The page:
“Fundamentally, expectations shouldn’t be different when working from home than if an employee is working from the office,” Vipond said.

She, too, points to the potential for liability for claims of unpaid hours of work, citing the 2020 decision in the Ontario Superior Court of Justice that the Canadian Imperial Bank of Commerce (CIBC) was required to pay customer service employees for many hours of unpaid work put in over several years. The onus in such situations is on the employer to prove the employee(s) did not work the extra hours, she said. It’s a reminder of the importance of keeping good records, particularly in remote working situations.

Zoom, Zoom, Zoom!

Online meetings are the new norm, complete with children or pets making unplanned guest appearances.

Ryan sees Zoom as a great leveller. “We’re getting more glimpses into who people authentically are outside work. One fun thing has been to see the beards — they’re like playoff beards, but that’s part of who we are and there’s lots of space for that.”

Dress codes depend on the organization and the purpose of the meeting, Chandran Ramakrishna said. Often, formal business dress is required if meeting with clients, but more casual attire is acceptable if the employee is only talking to internal employees.

Lines Have Been Blurring for Longer Than You Think

The lines between home and work have been blurring for longer than COVID-19 has been part of our world, although perhaps in a less obvious way. As individuals share more of their personal lives online, or other people share it for them, their private actions are sometimes on a collision course with their work lives.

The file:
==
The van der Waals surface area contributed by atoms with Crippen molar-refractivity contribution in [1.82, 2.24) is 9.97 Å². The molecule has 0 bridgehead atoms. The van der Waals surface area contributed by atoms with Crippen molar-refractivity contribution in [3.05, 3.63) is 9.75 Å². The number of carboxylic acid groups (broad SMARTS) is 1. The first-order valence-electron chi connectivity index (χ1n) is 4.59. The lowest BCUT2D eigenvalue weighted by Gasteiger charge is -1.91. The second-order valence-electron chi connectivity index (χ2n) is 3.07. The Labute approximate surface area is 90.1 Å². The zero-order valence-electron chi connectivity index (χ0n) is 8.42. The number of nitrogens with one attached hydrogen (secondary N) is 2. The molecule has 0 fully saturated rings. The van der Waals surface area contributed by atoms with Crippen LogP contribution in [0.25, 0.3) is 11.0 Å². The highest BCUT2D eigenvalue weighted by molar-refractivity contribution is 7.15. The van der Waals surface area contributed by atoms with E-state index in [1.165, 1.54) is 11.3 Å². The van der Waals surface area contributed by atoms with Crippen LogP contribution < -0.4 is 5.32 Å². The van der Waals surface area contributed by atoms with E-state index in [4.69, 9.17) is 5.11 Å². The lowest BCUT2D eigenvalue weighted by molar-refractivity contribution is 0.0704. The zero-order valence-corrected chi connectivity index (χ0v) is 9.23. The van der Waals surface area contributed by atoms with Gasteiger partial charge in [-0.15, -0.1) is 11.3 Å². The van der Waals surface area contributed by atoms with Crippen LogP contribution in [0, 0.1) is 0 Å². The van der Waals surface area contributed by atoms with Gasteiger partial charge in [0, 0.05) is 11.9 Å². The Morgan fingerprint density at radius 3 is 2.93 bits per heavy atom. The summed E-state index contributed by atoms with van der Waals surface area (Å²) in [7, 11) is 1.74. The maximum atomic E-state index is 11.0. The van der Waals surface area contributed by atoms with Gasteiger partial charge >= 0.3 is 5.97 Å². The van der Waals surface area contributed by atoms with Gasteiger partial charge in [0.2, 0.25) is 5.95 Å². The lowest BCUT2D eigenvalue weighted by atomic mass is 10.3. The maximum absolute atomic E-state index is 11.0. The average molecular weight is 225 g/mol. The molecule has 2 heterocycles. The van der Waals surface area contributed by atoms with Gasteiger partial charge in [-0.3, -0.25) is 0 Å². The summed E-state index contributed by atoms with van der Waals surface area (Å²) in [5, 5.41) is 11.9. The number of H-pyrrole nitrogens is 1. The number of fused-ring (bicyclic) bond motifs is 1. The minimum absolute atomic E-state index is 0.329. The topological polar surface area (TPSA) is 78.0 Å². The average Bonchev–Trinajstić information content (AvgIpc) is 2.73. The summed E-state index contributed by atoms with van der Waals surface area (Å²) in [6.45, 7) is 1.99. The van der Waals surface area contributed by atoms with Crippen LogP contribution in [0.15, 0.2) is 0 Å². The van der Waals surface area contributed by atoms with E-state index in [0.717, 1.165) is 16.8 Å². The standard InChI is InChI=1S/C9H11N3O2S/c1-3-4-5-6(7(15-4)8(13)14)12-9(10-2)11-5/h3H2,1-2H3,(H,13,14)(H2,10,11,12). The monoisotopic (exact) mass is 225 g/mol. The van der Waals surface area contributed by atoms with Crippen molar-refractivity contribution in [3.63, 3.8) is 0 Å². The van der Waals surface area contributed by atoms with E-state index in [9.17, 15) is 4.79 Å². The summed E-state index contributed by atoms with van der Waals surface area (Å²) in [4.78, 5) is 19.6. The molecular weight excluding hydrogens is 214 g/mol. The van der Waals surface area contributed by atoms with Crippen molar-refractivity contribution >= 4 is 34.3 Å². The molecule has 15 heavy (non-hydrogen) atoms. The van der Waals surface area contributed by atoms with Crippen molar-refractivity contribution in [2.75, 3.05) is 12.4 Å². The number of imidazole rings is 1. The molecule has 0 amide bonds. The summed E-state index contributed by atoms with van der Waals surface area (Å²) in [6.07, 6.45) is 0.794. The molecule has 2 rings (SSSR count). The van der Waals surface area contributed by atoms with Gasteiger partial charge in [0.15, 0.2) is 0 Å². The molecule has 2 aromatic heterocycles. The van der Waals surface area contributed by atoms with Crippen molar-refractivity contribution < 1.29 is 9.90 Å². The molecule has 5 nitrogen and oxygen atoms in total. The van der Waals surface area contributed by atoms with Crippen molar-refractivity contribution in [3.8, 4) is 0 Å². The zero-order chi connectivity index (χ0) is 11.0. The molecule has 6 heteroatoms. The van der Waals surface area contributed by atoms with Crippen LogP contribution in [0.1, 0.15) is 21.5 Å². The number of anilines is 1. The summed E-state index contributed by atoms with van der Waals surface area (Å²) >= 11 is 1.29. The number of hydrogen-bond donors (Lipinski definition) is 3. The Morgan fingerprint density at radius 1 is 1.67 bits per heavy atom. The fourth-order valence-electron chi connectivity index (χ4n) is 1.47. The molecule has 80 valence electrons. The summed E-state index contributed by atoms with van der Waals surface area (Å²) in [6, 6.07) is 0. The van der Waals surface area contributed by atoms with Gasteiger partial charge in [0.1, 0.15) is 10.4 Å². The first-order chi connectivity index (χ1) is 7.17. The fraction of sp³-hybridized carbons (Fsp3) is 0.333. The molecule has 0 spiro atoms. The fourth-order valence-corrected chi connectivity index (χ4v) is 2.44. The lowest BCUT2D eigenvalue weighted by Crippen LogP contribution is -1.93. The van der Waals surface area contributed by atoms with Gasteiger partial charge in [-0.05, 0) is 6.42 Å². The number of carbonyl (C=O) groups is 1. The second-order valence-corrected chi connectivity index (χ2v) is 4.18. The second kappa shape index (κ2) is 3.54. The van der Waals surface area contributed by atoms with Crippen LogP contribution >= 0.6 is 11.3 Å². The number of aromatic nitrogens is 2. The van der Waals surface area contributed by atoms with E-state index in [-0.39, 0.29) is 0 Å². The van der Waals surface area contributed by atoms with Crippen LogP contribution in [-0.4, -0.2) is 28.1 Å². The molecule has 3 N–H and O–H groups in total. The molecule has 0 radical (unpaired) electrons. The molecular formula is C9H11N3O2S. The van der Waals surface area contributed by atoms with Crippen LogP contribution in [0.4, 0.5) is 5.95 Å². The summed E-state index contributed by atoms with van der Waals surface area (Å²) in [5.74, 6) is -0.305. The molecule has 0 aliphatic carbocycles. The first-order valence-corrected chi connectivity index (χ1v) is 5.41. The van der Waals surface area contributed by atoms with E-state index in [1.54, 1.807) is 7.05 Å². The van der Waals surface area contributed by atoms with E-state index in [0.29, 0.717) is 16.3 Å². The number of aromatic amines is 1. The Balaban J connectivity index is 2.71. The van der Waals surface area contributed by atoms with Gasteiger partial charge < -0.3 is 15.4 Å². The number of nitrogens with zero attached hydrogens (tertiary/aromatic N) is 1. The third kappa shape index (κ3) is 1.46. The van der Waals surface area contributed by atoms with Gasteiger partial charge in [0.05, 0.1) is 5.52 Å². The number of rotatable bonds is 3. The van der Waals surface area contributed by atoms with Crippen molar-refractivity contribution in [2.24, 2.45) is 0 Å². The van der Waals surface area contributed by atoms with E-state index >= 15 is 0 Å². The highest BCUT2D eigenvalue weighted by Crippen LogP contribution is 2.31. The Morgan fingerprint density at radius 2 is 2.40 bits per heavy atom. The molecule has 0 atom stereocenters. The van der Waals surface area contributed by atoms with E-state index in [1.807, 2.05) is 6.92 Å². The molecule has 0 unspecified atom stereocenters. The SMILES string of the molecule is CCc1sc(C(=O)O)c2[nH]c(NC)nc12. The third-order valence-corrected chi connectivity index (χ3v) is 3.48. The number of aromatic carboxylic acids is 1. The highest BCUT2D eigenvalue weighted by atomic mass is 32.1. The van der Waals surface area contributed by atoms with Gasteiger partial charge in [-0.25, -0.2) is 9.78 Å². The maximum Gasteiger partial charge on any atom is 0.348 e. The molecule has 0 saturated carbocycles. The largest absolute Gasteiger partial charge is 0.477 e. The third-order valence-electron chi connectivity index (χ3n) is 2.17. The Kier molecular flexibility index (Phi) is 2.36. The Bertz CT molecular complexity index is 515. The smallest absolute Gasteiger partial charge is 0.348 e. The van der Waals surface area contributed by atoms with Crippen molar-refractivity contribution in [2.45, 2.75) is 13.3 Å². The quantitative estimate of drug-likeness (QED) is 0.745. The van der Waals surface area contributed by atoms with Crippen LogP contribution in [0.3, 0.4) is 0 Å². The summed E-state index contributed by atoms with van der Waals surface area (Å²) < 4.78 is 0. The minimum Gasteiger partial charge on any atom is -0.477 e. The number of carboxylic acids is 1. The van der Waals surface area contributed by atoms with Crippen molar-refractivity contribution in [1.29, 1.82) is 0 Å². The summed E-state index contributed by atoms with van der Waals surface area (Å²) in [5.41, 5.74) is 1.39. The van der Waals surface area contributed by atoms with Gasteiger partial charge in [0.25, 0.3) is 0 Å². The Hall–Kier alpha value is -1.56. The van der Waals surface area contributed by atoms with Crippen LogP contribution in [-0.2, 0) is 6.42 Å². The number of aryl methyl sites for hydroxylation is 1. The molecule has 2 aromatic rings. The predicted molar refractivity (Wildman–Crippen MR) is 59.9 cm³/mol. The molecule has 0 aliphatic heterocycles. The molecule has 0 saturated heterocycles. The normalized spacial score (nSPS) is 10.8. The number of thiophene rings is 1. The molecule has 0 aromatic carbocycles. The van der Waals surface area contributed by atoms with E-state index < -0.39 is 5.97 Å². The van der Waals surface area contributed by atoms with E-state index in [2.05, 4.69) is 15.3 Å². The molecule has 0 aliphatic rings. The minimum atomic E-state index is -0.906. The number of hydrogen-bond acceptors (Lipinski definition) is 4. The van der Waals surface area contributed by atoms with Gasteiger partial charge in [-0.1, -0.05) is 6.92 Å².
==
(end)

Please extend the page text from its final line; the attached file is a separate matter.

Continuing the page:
“I always find it really interesting — I teach at UBC on an adjunct basis as well — that most individuals live online now, but still expect privacy,” Vipond said. “It’s an interesting dichotomy; all this information is online, but unlike old water cooler talk, it has permanency.”

While social media is a great tool for recruiting employees because of its wide reach, Marcinkow noted, issues can arise if an employer is checking out employees’ or potential employees’ social media posts.

“Generally, for the employer, it’s dangerous from a privacy perspective to do that; even though the information is out there. You could be gathering things about religious beliefs, gender identity or sexual orientation and family status from what you see on the internet and the employee can make privacy complaints, which could potentially give rise to discrimination allegations if you gained information about various protected characteristics from their social media accounts.